The Yanks threatened in the ninth, but closer Jon Rauch worked out of the jam. Perhaps the Yankees needed Jose Contreras today, who recorded his first career save yesterday for the Phillies. Twins-Yankees box score.
**Kubel had another game-winning grand slam under his belt before today. Back in 2006, he hit a walk-off grand slam in the 12th inning against the Red Sox off Julian Tavarez.
Rivera had been perfect this year up until today. He had tied a major league record for consecutive saves at home, in fact, but he will remain co-leaders with Eric Gagne until someone can save 52 in a row.
The Yankees had their chances to break the game open early, but didn’t, and it cost them.
Line of the Day:
Mitre: 5 IP, 4 H, R, ER, BB, 3 K. In 79 pitches, he certainly did the job. This one’s on the back end of the bullpen, not Mitre.
The Yankees have the most exciting week ahead all season! More on that later.
Love him or hate him, John Sterling will always be remembered for his quirky — to say the least — home run calls. If I’m not mistaken, I believe he has just released his latest hit: “Gardy Goes Yardy.”
This call came on Friday night in the fourth inning when Brett Gardner launched his second homer of the year to tie the game at 1. But that’s not where I’m going with this.
We did a nice job brainstorming for Curtis Granderson, and Sterling eventually used one Mr. Andrew Fletcher** thought up. Let’s see if we can do the same for Gardner, as I really think Gardner deserves a better call on the rare occasion in which he does hit a homer.
Here’s what popped into my head:
- “A homer by Brett the Jet, something he’ll never forget!”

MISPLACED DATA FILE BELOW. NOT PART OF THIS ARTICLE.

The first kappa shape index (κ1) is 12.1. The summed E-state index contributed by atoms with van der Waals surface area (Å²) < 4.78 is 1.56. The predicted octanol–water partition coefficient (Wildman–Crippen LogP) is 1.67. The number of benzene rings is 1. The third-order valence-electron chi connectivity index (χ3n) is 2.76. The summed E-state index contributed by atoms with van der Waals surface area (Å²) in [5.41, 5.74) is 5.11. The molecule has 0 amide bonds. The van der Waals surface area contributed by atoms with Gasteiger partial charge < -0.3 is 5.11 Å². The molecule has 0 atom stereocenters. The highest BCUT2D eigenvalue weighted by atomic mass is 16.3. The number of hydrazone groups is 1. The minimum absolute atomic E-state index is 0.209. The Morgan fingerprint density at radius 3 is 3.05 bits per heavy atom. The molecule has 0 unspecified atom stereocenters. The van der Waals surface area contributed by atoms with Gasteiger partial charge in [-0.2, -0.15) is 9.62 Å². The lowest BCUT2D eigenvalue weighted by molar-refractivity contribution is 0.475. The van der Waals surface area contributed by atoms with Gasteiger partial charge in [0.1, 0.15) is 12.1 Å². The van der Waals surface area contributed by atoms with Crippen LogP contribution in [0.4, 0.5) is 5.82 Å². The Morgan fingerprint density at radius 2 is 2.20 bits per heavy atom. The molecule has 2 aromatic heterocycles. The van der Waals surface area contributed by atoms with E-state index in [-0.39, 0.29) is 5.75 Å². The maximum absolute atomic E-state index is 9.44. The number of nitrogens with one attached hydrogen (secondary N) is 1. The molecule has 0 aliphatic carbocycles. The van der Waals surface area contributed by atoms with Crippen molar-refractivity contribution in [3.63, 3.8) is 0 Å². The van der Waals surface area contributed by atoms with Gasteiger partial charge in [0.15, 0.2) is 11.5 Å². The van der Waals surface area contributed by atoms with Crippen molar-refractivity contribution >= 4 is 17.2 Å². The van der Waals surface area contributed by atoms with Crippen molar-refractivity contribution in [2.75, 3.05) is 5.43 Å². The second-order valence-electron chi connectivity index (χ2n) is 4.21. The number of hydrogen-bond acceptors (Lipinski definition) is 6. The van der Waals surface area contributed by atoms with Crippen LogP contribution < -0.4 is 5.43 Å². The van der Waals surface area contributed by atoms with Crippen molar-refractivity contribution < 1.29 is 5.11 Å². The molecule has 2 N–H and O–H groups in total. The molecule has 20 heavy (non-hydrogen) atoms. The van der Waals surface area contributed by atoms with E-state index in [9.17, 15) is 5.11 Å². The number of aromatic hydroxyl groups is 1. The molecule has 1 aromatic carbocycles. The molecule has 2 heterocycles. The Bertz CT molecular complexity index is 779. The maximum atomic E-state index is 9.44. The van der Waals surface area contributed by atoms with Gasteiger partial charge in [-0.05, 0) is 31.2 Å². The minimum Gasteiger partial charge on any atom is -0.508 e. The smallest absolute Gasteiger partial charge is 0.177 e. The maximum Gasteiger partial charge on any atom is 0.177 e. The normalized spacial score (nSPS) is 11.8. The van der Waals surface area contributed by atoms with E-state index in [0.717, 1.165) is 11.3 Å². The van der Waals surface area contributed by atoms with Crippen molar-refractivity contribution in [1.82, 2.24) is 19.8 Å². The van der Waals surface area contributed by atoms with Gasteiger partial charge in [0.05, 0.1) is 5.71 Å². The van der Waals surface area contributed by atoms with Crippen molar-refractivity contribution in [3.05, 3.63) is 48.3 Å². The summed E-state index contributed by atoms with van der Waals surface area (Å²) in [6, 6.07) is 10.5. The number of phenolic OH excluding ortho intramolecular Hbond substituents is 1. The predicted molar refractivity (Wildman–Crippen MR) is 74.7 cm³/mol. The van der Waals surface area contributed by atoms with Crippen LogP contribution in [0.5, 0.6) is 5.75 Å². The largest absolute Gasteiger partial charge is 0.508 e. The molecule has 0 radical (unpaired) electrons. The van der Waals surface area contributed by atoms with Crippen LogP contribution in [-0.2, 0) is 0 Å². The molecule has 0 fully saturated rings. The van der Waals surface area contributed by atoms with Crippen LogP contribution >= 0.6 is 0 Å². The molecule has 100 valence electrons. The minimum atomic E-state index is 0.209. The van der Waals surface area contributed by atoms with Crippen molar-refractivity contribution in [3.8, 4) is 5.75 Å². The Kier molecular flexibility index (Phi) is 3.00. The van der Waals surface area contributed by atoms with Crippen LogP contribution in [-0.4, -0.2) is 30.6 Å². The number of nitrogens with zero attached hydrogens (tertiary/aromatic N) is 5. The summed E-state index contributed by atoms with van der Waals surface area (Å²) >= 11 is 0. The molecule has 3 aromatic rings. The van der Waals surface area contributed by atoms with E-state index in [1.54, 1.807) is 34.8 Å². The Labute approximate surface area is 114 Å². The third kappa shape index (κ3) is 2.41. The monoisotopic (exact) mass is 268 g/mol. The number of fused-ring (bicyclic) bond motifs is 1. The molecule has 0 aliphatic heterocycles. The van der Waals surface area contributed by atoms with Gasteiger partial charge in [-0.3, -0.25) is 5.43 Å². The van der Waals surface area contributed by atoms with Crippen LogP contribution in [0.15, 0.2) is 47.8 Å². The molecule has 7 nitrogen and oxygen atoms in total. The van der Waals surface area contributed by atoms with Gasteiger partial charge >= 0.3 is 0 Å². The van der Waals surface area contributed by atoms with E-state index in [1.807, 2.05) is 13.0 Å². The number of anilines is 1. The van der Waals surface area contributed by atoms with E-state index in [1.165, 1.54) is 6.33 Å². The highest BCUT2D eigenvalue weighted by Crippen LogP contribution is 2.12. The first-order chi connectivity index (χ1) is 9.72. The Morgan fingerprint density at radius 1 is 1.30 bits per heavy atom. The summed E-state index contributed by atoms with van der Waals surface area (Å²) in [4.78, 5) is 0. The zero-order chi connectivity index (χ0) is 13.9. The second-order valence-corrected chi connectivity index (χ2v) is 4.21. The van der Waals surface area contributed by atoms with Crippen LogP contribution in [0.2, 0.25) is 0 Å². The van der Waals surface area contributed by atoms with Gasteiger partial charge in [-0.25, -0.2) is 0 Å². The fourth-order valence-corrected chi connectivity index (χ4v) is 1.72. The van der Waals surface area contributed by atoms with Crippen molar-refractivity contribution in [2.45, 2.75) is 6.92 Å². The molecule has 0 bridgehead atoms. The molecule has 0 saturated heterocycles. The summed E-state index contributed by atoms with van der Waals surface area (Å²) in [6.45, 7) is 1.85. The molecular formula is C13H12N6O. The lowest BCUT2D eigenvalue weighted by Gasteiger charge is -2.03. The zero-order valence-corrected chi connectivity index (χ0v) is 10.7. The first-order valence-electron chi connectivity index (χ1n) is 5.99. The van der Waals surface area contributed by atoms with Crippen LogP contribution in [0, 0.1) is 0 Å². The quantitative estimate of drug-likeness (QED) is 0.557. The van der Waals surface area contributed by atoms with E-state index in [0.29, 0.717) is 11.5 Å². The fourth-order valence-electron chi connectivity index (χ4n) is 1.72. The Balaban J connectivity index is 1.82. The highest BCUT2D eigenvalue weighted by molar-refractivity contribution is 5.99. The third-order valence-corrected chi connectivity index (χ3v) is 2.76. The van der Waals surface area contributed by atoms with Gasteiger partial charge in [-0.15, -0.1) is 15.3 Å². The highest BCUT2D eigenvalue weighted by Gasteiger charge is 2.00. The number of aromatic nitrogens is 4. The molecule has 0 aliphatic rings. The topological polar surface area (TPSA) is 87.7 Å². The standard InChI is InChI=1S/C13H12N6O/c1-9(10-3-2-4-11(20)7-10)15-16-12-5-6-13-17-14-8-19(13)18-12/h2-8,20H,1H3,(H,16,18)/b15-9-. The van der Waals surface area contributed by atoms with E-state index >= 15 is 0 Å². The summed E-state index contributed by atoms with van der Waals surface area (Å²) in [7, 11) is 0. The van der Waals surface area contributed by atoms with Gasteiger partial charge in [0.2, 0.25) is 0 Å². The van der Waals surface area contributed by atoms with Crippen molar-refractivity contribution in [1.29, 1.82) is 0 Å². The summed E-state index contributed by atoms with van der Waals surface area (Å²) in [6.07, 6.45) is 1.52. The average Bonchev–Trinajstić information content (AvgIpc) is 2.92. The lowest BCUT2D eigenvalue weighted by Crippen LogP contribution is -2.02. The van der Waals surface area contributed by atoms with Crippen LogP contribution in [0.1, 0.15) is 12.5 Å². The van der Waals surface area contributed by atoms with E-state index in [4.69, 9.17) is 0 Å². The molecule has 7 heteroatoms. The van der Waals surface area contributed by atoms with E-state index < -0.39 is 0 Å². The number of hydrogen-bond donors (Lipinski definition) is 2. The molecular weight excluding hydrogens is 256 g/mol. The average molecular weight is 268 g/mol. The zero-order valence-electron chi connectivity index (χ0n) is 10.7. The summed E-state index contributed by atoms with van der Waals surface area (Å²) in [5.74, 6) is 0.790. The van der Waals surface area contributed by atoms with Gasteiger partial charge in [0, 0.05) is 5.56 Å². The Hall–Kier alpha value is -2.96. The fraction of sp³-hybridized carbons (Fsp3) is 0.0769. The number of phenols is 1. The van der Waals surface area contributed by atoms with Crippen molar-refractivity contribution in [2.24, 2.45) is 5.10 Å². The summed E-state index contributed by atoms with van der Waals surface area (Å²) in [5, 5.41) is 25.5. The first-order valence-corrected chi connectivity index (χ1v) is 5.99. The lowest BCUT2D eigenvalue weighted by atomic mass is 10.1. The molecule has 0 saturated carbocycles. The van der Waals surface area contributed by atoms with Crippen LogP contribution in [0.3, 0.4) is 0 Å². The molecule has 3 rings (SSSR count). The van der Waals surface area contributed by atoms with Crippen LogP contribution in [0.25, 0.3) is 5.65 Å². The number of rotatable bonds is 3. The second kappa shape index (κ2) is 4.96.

- “Brett the Jet, bombs away!”
If you think of better ideas be sure to leave them in the comments.
**If you happen to know Mr. Fletcher, creator of Scott Proctor’s Arm, you should know he is graduating from Quinnipiac University today. You can follow the live Webcast here to see him walk. The ceremony begins at 10:45 a.m., and Bill Nye (the Science Guy) is this year’s speaker!
Congrats, Fletch. And to you too, Mr. Andrew Vazzano, creator of TheRopolitans.com. These two chuckleheads introduced me to blogging, and I can’t say thank you to them enough. I’ll miss you two dearly next year.
I hope both of you will be employed by the time I graduate.
May 15, 2010
Mark Teixeira and Jorge Posada homered in a four-run seventh inning and Andy Pettitte tossed 6 1/3 shutout innings to fuel the Yankees to a 7-1 win.
The Yankees gave Pettitte a 1-0 lead in the first and the team never looked back. In the second, Derek Jeter added an RBI single, his second hit in as many innings, and Marcus Thames made it 3-0 when he singled home Posada in the sixth, who hit a ground-rule double.
Pettitte breezed through most of his innings, except for the second, when he danced out of trouble by inducing a double play and snaring a comeback liner. He allowed a season-low two hits, walked three (two coming in the sixth) and struck out two.
Francisco Lirano came out after six quality innings, but Jesse Crain couldn’t hold down the Yankees’ bats. Crain led off the seventh by walking Nick Swisher, who chose to hit right-handed against the righty — most likely because of his biceps, and then allowing a towering homer to Teixeira that landed in the luxury suite in right. Twins-Yankees box score.
Pettitte showed absolutely no signs of rust for pitching with nine days in between starts. The start restored my confidence in the overall greatness of the rotation. Meanwhile, Teixeira and Alex Rodriguez combined for four more hits. That’s a great sign.
Line of the Day:
Pettitte: W, 6 IP, 2 H, 0 R, 3 BB, 2 K. He’s 5-0 on the year, joining Phil Hughes in the “5-0 club.”
The Yankees can help make up for losing four of five by completing the sweep of the Twins on Sunday.
Chan Ho Park hasn’t pitched for the Yankees since April 13, out with a hamstring, but was with the Yankees today and is expected to be available on Sunday. Hopefully diarrhea won’t play a factor in his availability.
Nick Johnson’s return to the team is in question (via LoHud). In sum: he’ll be out either three weeks or as many as six weeks — and it’s a 50-50 bet.
After going on the DL in Boston, he got a cortisone shot and the Yankees are waiting to see if that solves the problem in his wrist. Brian Cashman said that the shot does the trick roughly 50 percent of the time.